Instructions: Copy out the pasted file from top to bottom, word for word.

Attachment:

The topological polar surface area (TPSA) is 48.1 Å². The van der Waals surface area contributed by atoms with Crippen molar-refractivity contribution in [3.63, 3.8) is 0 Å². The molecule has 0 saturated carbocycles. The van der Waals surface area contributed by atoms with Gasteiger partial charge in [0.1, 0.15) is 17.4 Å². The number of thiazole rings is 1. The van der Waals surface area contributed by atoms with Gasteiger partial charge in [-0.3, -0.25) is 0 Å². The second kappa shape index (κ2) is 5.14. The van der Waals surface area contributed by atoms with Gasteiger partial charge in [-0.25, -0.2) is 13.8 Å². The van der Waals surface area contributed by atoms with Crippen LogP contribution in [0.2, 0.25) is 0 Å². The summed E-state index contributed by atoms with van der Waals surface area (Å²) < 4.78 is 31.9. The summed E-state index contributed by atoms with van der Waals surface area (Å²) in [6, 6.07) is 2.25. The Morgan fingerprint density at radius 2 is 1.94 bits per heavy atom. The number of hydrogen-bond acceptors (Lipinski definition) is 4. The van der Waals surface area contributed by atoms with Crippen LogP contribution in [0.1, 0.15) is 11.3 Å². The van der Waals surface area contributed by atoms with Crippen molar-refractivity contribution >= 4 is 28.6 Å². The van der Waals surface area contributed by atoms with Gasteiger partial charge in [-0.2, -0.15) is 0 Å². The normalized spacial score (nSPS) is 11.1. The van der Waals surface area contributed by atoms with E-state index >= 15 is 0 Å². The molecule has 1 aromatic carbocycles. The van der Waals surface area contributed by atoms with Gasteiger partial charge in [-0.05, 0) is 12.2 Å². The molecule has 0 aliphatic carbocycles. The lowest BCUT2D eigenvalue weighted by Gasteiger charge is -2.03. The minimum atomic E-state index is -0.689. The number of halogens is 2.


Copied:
The topological polar surface area (TPSA) is 48.1 Å². The van der Waals surface area contributed by atoms with Crippen molar-refractivity contribution in [3.63, 3.8) is 0 Å². The molecule has 0 saturated carbocycles. The van der Waals surface area contributed by atoms with Gasteiger partial charge in [0.1, 0.15) is 17.4 Å². The number of thiazole rings is 1. The van der Waals surface area contributed by atoms with Gasteiger partial charge in [-0.3, -0.25) is 0 Å². The second kappa shape index (κ2) is 5.14. The van der Waals surface area contributed by atoms with Gasteiger partial charge in [-0.25, -0.2) is 13.8 Å². The van der Waals surface area contributed by atoms with Crippen LogP contribution in [0.2, 0.25) is 0 Å². The summed E-state index contributed by atoms with van der Waals surface area (Å²) < 4.78 is 31.9. The summed E-state index contributed by atoms with van der Waals surface area (Å²) in [6, 6.07) is 2.25. The Morgan fingerprint density at radius 2 is 1.94 bits per heavy atom. The number of hydrogen-bond acceptors (Lipinski definition) is 4. The van der Waals surface area contributed by atoms with Crippen LogP contribution in [0.1, 0.15) is 11.3 Å². The van der Waals surface area contributed by atoms with Crippen molar-refractivity contribution >= 4 is 28.6 Å². The van der Waals surface area contributed by atoms with Gasteiger partial charge in [-0.2, -0.15) is 0 Å². The normalized spacial score (nSPS) is 11.1. The van der Waals surface area contributed by atoms with E-state index >= 15 is 0 Å². The molecule has 1 aromatic carbocycles. The van der Waals surface area contributed by atoms with Gasteiger partial charge in [-0.05, 0) is 12.2 Å². The molecule has 0 aliphatic carbocycles. The lowest BCUT2D eigenvalue weighted by Gasteiger charge is -2.03. The minimum atomic E-state index is -0.689. The number of halogens is 2.